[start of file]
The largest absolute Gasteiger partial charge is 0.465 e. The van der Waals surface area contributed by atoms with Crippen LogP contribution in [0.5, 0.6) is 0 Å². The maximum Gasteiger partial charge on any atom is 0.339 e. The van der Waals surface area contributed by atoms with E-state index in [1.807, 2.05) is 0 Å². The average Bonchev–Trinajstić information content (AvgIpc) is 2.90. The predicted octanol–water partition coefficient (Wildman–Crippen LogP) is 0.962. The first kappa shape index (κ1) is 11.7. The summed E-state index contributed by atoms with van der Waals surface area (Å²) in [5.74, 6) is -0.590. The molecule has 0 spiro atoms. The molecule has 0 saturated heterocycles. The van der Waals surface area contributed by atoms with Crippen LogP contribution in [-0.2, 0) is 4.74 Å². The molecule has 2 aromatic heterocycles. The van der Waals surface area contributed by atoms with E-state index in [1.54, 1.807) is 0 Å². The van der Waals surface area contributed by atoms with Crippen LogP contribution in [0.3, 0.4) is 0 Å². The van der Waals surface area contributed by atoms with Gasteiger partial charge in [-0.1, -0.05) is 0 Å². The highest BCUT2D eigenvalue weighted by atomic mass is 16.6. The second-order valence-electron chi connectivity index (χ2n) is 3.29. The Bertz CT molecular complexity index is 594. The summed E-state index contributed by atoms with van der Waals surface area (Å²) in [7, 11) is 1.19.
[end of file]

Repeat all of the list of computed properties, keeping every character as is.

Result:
The largest absolute Gasteiger partial charge is 0.465 e. The van der Waals surface area contributed by atoms with Crippen LogP contribution in [0.5, 0.6) is 0 Å². The maximum Gasteiger partial charge on any atom is 0.339 e. The van der Waals surface area contributed by atoms with E-state index in [1.807, 2.05) is 0 Å². The average Bonchev–Trinajstić information content (AvgIpc) is 2.90. The predicted octanol–water partition coefficient (Wildman–Crippen LogP) is 0.962. The first kappa shape index (κ1) is 11.7. The summed E-state index contributed by atoms with van der Waals surface area (Å²) in [5.74, 6) is -0.590. The molecule has 0 spiro atoms. The molecule has 0 saturated heterocycles. The van der Waals surface area contributed by atoms with Crippen LogP contribution in [-0.2, 0) is 4.74 Å². The molecule has 2 aromatic heterocycles. The van der Waals surface area contributed by atoms with E-state index in [1.54, 1.807) is 0 Å². The van der Waals surface area contributed by atoms with Crippen LogP contribution in [0.3, 0.4) is 0 Å². The van der Waals surface area contributed by atoms with Gasteiger partial charge in [-0.1, -0.05) is 0 Å². The highest BCUT2D eigenvalue weighted by atomic mass is 16.6. The second-order valence-electron chi connectivity index (χ2n) is 3.29. The Bertz CT molecular complexity index is 594. The summed E-state index contributed by atoms with van der Waals surface area (Å²) in [7, 11) is 1.19.